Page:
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7 Terrifying Statistics about Trampoline Safety

On behalf of Shaw Cowart LLP posted in Blog, Catastrophic Personal Injury on Jul 7th, 2016.

 

You may have heard that trampolines can pose dangers for kids. But did you know that health experts recommend avoiding trampoline use completely for anyone not undergoing supervised training for a sport?

The number of serious injuries — including trauma to the spinal cord, neck and head — has significantly increased in recent years. Children constitute the most-frequent users of home trampolines, and they suffer the bulk of injuries. Pediatricians across the country have warned that trampolines simply present too much of a risk for children to use.

These seven safety statistics may convince you to give your backyard trampoline the bounce.

  1. Trampolines cause about 100,000 injuries every year. Between 2002 and 2011, more than 1 million people landed in emergency rooms with injuries related to trampoline use. Almost 300,000 of the injuries included broken bones.
  2. Children under 16 suffer nearly 93 percent of fractures related to trampolines.
  3. Three-quarters of trampoline injuries happen as more than one person jumps. In most cases, smaller children bear the greatest likelihood of injury when multiple people jump at the same time. And about a fifth of trampoline spinal-cord injuries happen as multiple jumpers collide as they attempt stunts or fall from the trampoline.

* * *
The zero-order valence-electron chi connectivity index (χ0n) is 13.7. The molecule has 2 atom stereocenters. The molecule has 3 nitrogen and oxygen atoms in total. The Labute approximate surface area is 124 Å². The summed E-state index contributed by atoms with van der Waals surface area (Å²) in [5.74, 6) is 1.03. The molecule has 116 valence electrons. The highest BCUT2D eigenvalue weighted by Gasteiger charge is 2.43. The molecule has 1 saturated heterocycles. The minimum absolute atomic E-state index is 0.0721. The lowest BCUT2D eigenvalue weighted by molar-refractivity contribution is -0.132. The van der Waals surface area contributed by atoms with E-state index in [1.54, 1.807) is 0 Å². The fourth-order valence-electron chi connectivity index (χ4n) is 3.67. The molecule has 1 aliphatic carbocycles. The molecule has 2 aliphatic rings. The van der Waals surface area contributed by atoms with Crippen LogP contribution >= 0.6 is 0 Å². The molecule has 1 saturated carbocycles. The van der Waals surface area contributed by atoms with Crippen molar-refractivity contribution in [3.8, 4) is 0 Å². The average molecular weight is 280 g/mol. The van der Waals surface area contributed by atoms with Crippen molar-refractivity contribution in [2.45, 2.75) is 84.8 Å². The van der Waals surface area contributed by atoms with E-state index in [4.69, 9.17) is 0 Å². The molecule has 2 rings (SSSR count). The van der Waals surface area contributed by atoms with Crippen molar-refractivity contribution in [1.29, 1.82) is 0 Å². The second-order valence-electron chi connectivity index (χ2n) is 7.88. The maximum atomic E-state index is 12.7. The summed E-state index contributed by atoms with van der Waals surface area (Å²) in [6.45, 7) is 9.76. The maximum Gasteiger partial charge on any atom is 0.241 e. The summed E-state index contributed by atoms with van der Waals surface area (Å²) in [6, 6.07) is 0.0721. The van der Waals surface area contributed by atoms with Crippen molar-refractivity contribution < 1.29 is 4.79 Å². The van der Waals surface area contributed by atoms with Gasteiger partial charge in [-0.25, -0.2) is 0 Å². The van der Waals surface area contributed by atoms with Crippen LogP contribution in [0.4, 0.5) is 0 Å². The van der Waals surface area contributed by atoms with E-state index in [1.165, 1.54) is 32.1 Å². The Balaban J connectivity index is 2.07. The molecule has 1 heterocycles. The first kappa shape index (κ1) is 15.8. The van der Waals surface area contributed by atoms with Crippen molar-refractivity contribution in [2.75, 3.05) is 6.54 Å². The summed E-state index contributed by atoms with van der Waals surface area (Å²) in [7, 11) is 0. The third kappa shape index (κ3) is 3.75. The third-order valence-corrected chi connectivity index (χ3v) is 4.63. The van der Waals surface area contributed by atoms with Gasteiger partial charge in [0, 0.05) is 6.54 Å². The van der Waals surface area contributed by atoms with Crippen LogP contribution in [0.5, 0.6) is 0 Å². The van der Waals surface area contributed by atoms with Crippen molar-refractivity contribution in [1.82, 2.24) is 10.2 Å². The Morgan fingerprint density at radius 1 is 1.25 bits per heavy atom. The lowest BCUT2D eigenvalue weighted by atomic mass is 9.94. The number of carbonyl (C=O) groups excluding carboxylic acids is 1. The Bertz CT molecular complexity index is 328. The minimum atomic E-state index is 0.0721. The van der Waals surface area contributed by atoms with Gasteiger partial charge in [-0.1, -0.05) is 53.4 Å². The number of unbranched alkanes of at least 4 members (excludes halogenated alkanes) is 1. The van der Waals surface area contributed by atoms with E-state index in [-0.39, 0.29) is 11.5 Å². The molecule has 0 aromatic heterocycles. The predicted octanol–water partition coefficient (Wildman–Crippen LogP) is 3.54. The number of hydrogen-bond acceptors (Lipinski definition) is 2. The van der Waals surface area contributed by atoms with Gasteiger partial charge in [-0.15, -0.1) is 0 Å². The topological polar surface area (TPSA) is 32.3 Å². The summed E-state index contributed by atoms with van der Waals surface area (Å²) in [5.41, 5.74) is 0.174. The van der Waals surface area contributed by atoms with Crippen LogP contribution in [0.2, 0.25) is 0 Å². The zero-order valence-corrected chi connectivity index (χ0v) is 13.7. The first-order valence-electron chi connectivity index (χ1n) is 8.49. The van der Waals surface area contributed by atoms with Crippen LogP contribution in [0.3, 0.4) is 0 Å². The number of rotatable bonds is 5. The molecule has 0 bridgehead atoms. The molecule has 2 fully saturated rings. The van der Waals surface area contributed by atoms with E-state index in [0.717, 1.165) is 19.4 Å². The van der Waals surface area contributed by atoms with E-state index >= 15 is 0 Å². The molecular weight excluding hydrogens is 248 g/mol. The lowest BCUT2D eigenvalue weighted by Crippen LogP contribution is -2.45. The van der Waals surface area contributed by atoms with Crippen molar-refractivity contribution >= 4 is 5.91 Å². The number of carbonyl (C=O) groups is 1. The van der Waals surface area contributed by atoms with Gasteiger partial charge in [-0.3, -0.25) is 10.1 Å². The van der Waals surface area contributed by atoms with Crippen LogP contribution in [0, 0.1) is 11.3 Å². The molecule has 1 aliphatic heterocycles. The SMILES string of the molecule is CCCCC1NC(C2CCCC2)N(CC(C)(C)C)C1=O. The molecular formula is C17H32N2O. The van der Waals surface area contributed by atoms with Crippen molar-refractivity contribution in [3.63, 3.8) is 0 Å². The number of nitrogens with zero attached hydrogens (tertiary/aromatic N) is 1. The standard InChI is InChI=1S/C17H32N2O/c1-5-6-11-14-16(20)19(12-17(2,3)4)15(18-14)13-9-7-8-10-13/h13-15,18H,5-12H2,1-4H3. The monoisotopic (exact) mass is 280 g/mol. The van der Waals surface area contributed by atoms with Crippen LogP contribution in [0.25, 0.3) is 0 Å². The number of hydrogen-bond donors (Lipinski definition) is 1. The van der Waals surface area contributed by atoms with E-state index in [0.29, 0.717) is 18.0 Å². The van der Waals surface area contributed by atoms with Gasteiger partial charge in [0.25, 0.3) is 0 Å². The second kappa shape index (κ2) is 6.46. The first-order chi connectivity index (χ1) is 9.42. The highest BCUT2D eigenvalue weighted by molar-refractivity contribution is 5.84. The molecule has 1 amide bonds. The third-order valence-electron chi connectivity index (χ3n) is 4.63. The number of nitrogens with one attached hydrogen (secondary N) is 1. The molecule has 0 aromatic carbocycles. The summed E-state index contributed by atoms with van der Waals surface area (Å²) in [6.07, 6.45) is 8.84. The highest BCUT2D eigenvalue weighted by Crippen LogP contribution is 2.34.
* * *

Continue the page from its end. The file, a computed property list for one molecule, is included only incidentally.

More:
4. Approximately 15 percent of injuries on trampolines happen to children younger than 6, and young children constitute up to 37 percent of patients evaluated in emergency rooms after trampoline accidents. Research has found that young children have the highest risk of serious injury — including spine and leg fractures.
  5. One in 200 injuries leads to permanent neurological damage. Strains, contusions and sprains stand as the most common injuries, with nearly 40 percent of all injuries resulting from falls from the trampoline.
  6. Among trampoline injuries treated in emergency rooms, 4 percent result in a hospital stay.
  7. More than 95 percent of fractures happen at home. Medical authorities advise against any home use of trampolines.

To guard your family’s safety, consider getting rid of your home trampoline. If you choose to keep it, never let children jump without supervision. Make sure supporting bars and landing surfaces have sufficient padding, and only let one person jump at a time.

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